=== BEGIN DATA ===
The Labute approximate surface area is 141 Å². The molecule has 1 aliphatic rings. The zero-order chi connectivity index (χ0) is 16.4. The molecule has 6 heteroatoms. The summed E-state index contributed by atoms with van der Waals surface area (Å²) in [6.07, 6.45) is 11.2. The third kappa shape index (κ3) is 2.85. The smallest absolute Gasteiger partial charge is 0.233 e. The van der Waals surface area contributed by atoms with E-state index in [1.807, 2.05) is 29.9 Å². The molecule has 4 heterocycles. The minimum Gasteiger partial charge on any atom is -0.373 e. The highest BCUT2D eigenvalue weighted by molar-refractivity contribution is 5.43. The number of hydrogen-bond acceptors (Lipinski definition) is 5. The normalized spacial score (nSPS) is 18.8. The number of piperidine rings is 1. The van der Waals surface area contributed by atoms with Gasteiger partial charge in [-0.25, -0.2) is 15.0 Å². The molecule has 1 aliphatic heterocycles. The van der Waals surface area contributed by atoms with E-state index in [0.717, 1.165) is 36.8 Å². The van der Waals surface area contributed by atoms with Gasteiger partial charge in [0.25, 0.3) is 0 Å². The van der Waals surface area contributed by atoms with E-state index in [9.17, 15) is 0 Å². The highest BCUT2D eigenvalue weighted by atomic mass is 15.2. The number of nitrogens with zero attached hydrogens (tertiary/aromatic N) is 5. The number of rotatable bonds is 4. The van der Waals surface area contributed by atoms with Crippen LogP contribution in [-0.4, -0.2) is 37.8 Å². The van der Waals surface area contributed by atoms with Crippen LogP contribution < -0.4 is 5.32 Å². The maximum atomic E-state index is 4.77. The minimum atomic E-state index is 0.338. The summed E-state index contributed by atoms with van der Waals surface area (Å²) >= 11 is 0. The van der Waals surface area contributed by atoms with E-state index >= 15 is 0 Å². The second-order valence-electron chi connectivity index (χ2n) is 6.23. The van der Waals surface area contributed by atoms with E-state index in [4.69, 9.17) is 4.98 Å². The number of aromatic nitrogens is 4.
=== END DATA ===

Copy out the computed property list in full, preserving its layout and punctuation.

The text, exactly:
The Labute approximate surface area is 141 Å². The molecule has 1 aliphatic rings. The zero-order chi connectivity index (χ0) is 16.4. The molecule has 6 heteroatoms. The summed E-state index contributed by atoms with van der Waals surface area (Å²) in [6.07, 6.45) is 11.2. The third kappa shape index (κ3) is 2.85. The smallest absolute Gasteiger partial charge is 0.233 e. The van der Waals surface area contributed by atoms with E-state index in [1.807, 2.05) is 29.9 Å². The molecule has 4 heterocycles. The minimum Gasteiger partial charge on any atom is -0.373 e. The highest BCUT2D eigenvalue weighted by molar-refractivity contribution is 5.43. The number of hydrogen-bond acceptors (Lipinski definition) is 5. The normalized spacial score (nSPS) is 18.8. The number of piperidine rings is 1. The van der Waals surface area contributed by atoms with Gasteiger partial charge in [-0.25, -0.2) is 15.0 Å². The molecule has 1 aliphatic heterocycles. The van der Waals surface area contributed by atoms with E-state index in [0.717, 1.165) is 36.8 Å². The van der Waals surface area contributed by atoms with Gasteiger partial charge in [0.25, 0.3) is 0 Å². The van der Waals surface area contributed by atoms with E-state index in [9.17, 15) is 0 Å². The highest BCUT2D eigenvalue weighted by atomic mass is 15.2. The number of nitrogens with zero attached hydrogens (tertiary/aromatic N) is 5. The number of rotatable bonds is 4. The van der Waals surface area contributed by atoms with Crippen LogP contribution in [-0.4, -0.2) is 37.8 Å². The van der Waals surface area contributed by atoms with Crippen LogP contribution < -0.4 is 5.32 Å². The maximum atomic E-state index is 4.77. The minimum atomic E-state index is 0.338. The summed E-state index contributed by atoms with van der Waals surface area (Å²) >= 11 is 0. The van der Waals surface area contributed by atoms with E-state index >= 15 is 0 Å². The second-order valence-electron chi connectivity index (χ2n) is 6.23. The van der Waals surface area contributed by atoms with E-state index in [4.69, 9.17) is 4.98 Å². The number of aromatic nitrogens is 4.